We know that online marketing strategies are different than traditional marketing strategies. Our online customers are highly responsive to discounts, promotions and incentives, based on the testing we've executed. We are willing to offer specific online incentives that benefit the customer, and further the long-term profitability of our brand.

Online customers are frequently suburban customers.

Nearly half of our active customer base subscribe to our weekly e-mail marketing campaigns. We know that if we assign customers to any one of four different creative presentations / merchandise offers, based on prior purchase history and stated customer preferences, we improve e-mail campaign performance by fifteen percent.

The average e-mail campaign has a life of forty-eight hours. E-mail campaigns delivered early in the week benefit our online channel. E-mail campaigns delivered late in the week benefit our retail channel. For every dollar driven online by an e-mail marketing campaign, we drive sixty-five cents of net sales into our stores.

We've learned that our retail customers are often different than our catalog/online customers. While nearly half of our catalog/online customers will purchase in a store, only fourteen percent of our store customers will purchase via catalog or in our online channel.

Our retail channel significantly benefits from catalog/e-mail/online marketing activities. As a result, we encourage retail purchases via our direct marketing activities, knowing customers are driven into stores. We've learned that retail customers are largely suburban or urban residents. This somewhat limits the effectiveness of catalog advertising, which is most effective to a rural audience.

Our retail customers are significantly more loyal than our catalog/online customers are. As a result, our loyalty efforts are largely directed at our best retail customers.

We realize that all of our marketing activities 'work together'. One out of every four online purchases were placed by a customer who received at least one catalog in past month, at least one e-mail in the past month, and arrived at our site via paid search in the past month.

Given these facts, we are taking steps to integrate our customer service, inventory and merchandising systems across the enterprise. That being said, we realize we must continue to educate all employees as to how multichannel and single channel customers behave, so that we can maximize customer satisfaction, sales and profit across all channels.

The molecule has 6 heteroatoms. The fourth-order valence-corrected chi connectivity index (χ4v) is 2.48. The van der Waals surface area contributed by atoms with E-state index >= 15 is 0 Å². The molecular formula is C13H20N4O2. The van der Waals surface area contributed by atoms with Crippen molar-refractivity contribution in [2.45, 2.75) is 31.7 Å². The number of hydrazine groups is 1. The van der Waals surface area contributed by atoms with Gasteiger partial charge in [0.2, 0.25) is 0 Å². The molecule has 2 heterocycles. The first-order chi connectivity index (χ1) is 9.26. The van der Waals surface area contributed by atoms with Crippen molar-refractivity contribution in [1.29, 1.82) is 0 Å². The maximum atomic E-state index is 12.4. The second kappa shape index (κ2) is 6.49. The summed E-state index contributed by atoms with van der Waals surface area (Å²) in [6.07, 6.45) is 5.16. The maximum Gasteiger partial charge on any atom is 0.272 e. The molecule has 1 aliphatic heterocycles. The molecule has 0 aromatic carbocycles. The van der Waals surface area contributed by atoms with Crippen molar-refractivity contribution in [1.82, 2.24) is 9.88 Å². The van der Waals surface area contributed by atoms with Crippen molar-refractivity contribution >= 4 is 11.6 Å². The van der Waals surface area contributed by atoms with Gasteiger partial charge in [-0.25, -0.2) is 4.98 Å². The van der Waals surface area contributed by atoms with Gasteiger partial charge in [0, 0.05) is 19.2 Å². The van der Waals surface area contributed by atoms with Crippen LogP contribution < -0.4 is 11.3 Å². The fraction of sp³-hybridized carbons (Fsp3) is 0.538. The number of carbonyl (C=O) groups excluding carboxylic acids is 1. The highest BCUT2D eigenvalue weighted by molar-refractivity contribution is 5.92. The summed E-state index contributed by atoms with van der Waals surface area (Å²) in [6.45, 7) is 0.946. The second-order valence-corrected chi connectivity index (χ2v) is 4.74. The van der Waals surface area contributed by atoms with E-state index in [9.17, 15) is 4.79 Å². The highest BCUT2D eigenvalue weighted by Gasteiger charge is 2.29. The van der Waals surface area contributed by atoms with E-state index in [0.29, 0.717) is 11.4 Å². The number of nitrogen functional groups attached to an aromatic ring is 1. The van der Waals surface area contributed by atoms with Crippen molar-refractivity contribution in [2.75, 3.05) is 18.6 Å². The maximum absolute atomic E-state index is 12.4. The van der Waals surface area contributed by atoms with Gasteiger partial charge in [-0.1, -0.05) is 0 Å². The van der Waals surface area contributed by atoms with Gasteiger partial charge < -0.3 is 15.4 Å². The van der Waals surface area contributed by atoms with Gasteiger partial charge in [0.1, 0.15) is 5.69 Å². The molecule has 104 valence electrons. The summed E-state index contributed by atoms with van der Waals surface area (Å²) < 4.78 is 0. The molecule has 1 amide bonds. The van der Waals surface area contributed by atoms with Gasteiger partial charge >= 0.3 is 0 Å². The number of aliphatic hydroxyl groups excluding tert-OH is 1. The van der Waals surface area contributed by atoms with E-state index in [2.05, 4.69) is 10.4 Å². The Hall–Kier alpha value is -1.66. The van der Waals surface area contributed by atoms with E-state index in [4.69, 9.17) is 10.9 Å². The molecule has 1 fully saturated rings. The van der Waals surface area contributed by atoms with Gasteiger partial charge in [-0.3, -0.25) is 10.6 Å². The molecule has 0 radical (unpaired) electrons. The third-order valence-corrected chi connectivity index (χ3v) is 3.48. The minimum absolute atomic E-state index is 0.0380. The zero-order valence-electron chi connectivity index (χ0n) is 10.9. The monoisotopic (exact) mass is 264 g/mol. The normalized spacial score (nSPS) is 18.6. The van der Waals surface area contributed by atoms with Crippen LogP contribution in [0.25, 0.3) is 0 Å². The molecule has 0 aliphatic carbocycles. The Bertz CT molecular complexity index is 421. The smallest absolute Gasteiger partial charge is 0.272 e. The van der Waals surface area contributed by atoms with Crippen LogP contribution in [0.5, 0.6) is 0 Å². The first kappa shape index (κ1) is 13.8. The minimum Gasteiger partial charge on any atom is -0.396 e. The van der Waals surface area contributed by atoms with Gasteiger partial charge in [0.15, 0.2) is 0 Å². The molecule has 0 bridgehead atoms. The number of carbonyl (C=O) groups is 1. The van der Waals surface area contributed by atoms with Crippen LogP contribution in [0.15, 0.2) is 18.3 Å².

3 comments:

  1. Wow! That is amazing. Do you think many companies even have these numbers let alone the thoughts around them? Forrester gave retailers an F for multichannel measurement competency. These guys should get an A it seems. I would say A+ if the manifesto spoke more about creating programs that make it easier for customers to do their multichannel thing, print wish list, or buy online pick up in store type stuff. What do you think? Thanks for sharing

    Akin

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  2. P.S.: Ah, saw your comment on Forrester/Circuit City's path. Interesting. Can one conclude though that the profitability difficulties are related to the multichannel strategy?

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  3. Very few companies have their thoughts documented in this something this clear.

    Most companies don't have the metrics to create the document.

    Most companies do have the business intuition to write something like this --- they do know that this is how the world works, they just haven't taken the time to document it. And when you document it, suddenly, things seem clear.

    I do not conclude that Circuit City's problems are related to their multichannel strategy.

    I believe that the multichannel strategy that pundits try to get all of us to execute do not necessarily translate to sales or profit. They sound good ... yet companies who execute them fail.